The so-called “Secrets” of Freemasonry are limited to the procedures by which an uninvited guest might establish his membership in the fraternity and gain entry to a lodge to which he would not have been granted admittance had he not done so.

Masonic Brotherhood, or the Bigger Family.
As a Mason, you have the option of expanding your horizons and enriching your knowledge by joining other orders:

Scottish Rite, York Rite, Shriners, and Knights Templar are all secret societies.

Masonry is a male-dominated organization, however members often include their wives and children in lodge social activities.
Lodges welcome women, girls, and boys who share Masonic beliefs to their various social and charity programs. Those interested in a more formal commitment can join one of the affiliated groups. Young Men can join DeMolay, and girls can choose between the International Order of the Rainbow for Girls and Job’s Daughters International.

There are many other types of Masonic organizations, but at its core, Freemasonry is a fraternity, not a charity, social club, or other kind of charitable group. But aiding others via philanthropy is a major tenet of the fraternity’s values.

Social Responsibility:
Volunteerism and Community Service by Masons

Masons are expected to play an important role in their neighbourhoods. Here are just a few examples of Masonic involvement in community service projects:

The Masonic Foundation of Ontario is a registered charity with the Canada Revenue Agency that provides funding for a variety of worthwhile causes, including studies on hearing loss, scholarships for postsecondary students, assistance for those with autism spectrum disorder, studies on prostate cancer, and education initiatives aimed at young people about the dangers of substance abuse.

The Shriners run the largest network of hospitals in North America that treat children who have been burned or injured at no cost. Roughly 150 clinics, centres, and initiatives are part of the Scottish Rite Masons’ network for treating language disorders in children.

Each district finances its own charitable initiatives independently.

Through its teachings, his Masonic associations, and a philosophy that has served the social requirements of men for ages, Masonry provides each man with an opportunity to better himself.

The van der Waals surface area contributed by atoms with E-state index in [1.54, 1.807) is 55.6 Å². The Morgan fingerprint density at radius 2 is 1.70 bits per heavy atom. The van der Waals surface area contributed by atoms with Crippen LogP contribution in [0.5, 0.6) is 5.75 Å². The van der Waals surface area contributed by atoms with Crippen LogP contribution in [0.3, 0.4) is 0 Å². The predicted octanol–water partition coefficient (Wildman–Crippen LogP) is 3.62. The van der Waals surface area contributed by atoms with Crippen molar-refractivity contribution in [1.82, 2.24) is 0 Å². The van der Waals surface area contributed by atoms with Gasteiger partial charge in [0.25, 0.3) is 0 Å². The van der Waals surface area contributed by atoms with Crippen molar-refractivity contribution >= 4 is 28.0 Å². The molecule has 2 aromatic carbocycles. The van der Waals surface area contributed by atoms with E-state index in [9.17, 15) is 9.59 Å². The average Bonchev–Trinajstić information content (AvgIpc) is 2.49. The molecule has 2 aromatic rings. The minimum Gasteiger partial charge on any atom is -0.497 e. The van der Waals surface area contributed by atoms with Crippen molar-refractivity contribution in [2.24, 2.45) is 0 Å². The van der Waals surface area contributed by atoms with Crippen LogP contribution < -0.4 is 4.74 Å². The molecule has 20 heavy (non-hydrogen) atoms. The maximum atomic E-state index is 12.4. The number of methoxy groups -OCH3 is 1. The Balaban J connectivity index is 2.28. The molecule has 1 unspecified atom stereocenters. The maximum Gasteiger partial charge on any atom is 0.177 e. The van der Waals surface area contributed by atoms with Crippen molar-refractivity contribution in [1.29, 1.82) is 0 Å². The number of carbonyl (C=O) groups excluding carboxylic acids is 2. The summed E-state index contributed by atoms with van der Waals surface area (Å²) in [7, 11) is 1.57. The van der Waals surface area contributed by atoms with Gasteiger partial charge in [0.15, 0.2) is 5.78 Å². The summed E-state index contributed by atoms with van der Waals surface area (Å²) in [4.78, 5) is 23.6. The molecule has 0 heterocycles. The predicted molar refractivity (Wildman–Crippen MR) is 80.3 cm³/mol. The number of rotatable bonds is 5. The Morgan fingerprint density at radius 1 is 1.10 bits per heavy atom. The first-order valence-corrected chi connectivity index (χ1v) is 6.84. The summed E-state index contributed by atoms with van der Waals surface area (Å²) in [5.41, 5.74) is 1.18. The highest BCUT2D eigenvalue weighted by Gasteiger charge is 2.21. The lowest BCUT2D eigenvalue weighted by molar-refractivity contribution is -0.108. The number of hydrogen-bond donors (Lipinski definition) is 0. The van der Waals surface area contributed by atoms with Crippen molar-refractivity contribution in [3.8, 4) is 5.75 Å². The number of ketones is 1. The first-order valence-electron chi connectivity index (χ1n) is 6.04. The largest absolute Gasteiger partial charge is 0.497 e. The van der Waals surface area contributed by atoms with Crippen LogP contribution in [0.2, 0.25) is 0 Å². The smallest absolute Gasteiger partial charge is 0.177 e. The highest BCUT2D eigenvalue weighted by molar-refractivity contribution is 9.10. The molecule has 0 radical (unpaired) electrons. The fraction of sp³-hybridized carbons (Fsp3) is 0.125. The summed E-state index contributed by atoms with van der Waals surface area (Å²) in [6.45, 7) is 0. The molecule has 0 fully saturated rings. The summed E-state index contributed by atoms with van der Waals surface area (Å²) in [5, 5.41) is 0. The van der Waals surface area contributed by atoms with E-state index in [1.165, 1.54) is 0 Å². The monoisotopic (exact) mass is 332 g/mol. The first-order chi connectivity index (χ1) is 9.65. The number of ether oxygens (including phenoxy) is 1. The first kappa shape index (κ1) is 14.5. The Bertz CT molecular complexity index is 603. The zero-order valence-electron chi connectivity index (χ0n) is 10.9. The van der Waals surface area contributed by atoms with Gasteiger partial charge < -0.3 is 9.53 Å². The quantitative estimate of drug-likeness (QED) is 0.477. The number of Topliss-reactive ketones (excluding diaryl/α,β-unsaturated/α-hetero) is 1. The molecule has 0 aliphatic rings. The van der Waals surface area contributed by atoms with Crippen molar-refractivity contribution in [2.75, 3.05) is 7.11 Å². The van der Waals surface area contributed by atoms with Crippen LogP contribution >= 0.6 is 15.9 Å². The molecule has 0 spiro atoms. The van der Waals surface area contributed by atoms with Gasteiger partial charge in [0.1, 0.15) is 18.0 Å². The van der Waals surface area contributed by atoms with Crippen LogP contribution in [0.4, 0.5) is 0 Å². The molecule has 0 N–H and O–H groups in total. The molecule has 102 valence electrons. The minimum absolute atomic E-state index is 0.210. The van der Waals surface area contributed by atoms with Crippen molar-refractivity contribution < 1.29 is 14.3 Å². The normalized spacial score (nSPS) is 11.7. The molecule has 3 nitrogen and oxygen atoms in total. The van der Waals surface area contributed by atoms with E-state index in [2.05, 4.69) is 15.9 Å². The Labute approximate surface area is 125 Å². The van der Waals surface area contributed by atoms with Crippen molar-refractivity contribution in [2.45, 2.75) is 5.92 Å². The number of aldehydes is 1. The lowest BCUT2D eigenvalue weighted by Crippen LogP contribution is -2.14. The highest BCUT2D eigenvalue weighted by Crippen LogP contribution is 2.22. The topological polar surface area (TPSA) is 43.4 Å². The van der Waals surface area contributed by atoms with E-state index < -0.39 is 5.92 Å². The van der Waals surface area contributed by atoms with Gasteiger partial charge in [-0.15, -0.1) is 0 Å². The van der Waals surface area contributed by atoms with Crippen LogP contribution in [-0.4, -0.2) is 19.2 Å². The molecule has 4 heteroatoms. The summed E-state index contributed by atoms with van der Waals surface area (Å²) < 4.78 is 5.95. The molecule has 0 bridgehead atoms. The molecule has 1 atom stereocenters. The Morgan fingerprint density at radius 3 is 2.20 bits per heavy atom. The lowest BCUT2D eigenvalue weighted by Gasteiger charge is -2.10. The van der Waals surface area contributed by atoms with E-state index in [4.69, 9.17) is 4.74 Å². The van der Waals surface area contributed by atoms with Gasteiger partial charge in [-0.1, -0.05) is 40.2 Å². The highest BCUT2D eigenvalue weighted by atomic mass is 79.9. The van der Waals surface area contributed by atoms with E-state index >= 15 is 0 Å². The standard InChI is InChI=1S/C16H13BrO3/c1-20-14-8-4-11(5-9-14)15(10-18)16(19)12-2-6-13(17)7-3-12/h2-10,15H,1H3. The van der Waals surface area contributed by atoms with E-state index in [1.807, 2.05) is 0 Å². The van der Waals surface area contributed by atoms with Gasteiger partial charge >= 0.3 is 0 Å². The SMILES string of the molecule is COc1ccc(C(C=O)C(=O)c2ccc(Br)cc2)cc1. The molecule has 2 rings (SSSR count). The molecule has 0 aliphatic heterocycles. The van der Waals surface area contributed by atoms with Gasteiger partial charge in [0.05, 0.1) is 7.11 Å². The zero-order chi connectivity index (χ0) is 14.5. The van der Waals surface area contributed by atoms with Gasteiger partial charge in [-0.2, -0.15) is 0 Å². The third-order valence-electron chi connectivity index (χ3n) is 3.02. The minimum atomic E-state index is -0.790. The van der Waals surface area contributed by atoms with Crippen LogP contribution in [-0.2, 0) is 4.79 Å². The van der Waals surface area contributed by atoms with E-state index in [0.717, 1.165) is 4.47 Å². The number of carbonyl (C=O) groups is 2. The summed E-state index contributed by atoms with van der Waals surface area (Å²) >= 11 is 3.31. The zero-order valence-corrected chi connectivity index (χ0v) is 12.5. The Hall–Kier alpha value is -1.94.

Tradition: As a Mason, you join a group that has been around for centuries and has its roots in that history. You’ll feel like a part of a dynamic, expanding, and morally uplifting organization of men, from the first stonemasons who built some of Europe’s most majestic architectural wonders to the present Masons who participate in various philanthropic foundations.

Personal Growth: Studying the Ritual and earning a Degree are intellectually stimulating activities that, when combined with committee work and lodge management, offer ample opportunity to hone skills in leadership and organization, discipline through dedication, poise and confidence, and the art of public speaking.

Fellowship: Participating in lodge initiatives, whether philanthropic or social in nature, gives one a sense of accomplishment by allowing them to make a difference, collaborate with others, and reap the rewards of hard work.

A Break from the Workaday Routine: Joining with lodge members in a fraternal culture helps make up for the loss of workplace fellowship caused by the modern work environment’s emphasis on individualism and competition.

Masonic lodges are gathering places for men from all walks of life, where they can put their professional worries on hold and focus on building friendships instead.

The three tenets, or core principles, of Ancient Freemasonry best encapsulate these characteristics: brotherly love, relief, and truth. If you find these principles to be helpful, Masonry is open to you.

Fill out the form HERE to be contacted by a lodge member in your area or to get additional information. Depending on how interested you are, our reply could take some time. We reserve the right to contact you via email, phone, or regular mail in addition to the methods you have provided.